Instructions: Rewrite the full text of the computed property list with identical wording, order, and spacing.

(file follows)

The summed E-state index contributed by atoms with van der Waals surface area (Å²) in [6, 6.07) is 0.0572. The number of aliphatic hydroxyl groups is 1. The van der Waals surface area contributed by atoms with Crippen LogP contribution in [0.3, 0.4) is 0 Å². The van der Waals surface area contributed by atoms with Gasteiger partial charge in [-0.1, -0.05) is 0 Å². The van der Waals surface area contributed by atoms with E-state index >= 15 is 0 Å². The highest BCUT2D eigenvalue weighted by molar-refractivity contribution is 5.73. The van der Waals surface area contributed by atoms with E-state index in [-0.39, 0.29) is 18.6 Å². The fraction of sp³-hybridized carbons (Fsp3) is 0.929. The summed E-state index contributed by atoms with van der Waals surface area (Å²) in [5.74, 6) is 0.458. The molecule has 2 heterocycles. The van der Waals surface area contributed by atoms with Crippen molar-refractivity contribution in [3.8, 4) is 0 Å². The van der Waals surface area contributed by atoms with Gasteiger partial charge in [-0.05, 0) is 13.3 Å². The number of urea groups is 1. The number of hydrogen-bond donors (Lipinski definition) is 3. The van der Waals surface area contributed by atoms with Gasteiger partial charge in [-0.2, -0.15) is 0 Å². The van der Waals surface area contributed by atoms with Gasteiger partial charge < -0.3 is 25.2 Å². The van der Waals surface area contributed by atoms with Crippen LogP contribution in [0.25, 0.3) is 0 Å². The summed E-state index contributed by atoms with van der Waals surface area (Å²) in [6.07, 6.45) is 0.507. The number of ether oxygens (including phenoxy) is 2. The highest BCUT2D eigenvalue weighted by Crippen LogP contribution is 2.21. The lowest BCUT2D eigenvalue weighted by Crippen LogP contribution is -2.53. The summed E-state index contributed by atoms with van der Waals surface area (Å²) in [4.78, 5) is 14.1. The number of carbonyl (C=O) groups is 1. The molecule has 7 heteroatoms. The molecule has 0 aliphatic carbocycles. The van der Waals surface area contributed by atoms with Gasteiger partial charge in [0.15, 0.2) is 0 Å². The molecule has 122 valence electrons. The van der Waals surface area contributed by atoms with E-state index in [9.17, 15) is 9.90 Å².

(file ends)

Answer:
The summed E-state index contributed by atoms with van der Waals surface area (Å²) in [6, 6.07) is 0.0572. The number of aliphatic hydroxyl groups is 1. The van der Waals surface area contributed by atoms with Crippen LogP contribution in [0.3, 0.4) is 0 Å². The van der Waals surface area contributed by atoms with Gasteiger partial charge in [-0.1, -0.05) is 0 Å². The van der Waals surface area contributed by atoms with E-state index >= 15 is 0 Å². The highest BCUT2D eigenvalue weighted by molar-refractivity contribution is 5.73. The van der Waals surface area contributed by atoms with E-state index in [-0.39, 0.29) is 18.6 Å². The fraction of sp³-hybridized carbons (Fsp3) is 0.929. The summed E-state index contributed by atoms with van der Waals surface area (Å²) in [5.74, 6) is 0.458. The molecule has 2 heterocycles. The van der Waals surface area contributed by atoms with Crippen molar-refractivity contribution in [3.8, 4) is 0 Å². The van der Waals surface area contributed by atoms with Gasteiger partial charge in [-0.05, 0) is 13.3 Å². The number of urea groups is 1. The number of hydrogen-bond donors (Lipinski definition) is 3. The van der Waals surface area contributed by atoms with Gasteiger partial charge in [-0.2, -0.15) is 0 Å². The van der Waals surface area contributed by atoms with Gasteiger partial charge < -0.3 is 25.2 Å². The van der Waals surface area contributed by atoms with Crippen LogP contribution in [0.25, 0.3) is 0 Å². The summed E-state index contributed by atoms with van der Waals surface area (Å²) in [6.07, 6.45) is 0.507. The number of ether oxygens (including phenoxy) is 2. The highest BCUT2D eigenvalue weighted by Crippen LogP contribution is 2.21. The lowest BCUT2D eigenvalue weighted by Crippen LogP contribution is -2.53. The summed E-state index contributed by atoms with van der Waals surface area (Å²) in [4.78, 5) is 14.1. The number of carbonyl (C=O) groups is 1. The molecule has 7 heteroatoms. The molecule has 0 aliphatic carbocycles. The van der Waals surface area contributed by atoms with Gasteiger partial charge in [0.15, 0.2) is 0 Å². The molecule has 122 valence electrons. The van der Waals surface area contributed by atoms with E-state index in [9.17, 15) is 9.90 Å².